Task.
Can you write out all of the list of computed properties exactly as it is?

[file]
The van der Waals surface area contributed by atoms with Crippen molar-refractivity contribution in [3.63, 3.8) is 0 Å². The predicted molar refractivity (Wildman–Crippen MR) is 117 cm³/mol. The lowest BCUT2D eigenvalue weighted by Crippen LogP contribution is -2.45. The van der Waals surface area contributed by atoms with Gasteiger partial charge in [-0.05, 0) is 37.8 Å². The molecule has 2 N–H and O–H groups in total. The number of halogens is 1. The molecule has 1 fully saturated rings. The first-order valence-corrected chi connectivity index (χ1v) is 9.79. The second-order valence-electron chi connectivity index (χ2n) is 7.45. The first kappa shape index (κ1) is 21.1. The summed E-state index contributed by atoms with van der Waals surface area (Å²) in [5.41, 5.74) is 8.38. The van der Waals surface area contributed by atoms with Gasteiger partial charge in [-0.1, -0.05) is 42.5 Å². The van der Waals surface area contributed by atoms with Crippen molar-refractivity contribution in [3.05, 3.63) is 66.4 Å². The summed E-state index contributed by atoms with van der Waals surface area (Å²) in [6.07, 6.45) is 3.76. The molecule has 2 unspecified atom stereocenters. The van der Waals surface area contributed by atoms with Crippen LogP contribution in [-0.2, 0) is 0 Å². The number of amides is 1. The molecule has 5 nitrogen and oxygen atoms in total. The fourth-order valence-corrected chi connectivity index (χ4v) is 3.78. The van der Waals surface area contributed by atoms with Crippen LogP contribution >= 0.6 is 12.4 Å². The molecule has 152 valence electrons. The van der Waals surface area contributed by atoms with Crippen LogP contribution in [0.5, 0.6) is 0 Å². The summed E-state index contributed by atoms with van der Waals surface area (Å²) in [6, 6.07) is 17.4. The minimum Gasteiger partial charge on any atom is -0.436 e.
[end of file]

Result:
The van der Waals surface area contributed by atoms with Crippen molar-refractivity contribution in [3.63, 3.8) is 0 Å². The predicted molar refractivity (Wildman–Crippen MR) is 117 cm³/mol. The lowest BCUT2D eigenvalue weighted by Crippen LogP contribution is -2.45. The van der Waals surface area contributed by atoms with Gasteiger partial charge in [-0.05, 0) is 37.8 Å². The molecule has 2 N–H and O–H groups in total. The number of halogens is 1. The molecule has 1 fully saturated rings. The first-order valence-corrected chi connectivity index (χ1v) is 9.79. The second-order valence-electron chi connectivity index (χ2n) is 7.45. The first kappa shape index (κ1) is 21.1. The summed E-state index contributed by atoms with van der Waals surface area (Å²) in [5.41, 5.74) is 8.38. The van der Waals surface area contributed by atoms with Gasteiger partial charge in [-0.1, -0.05) is 42.5 Å². The van der Waals surface area contributed by atoms with Crippen molar-refractivity contribution in [3.05, 3.63) is 66.4 Å². The summed E-state index contributed by atoms with van der Waals surface area (Å²) in [6.07, 6.45) is 3.76. The molecule has 2 unspecified atom stereocenters. The van der Waals surface area contributed by atoms with Crippen LogP contribution in [-0.2, 0) is 0 Å². The number of amides is 1. The molecule has 5 nitrogen and oxygen atoms in total. The fourth-order valence-corrected chi connectivity index (χ4v) is 3.78. The van der Waals surface area contributed by atoms with Crippen LogP contribution >= 0.6 is 12.4 Å². The molecule has 152 valence electrons. The van der Waals surface area contributed by atoms with Crippen LogP contribution in [0.5, 0.6) is 0 Å². The summed E-state index contributed by atoms with van der Waals surface area (Å²) in [6, 6.07) is 17.4. The minimum Gasteiger partial charge on any atom is -0.436 e.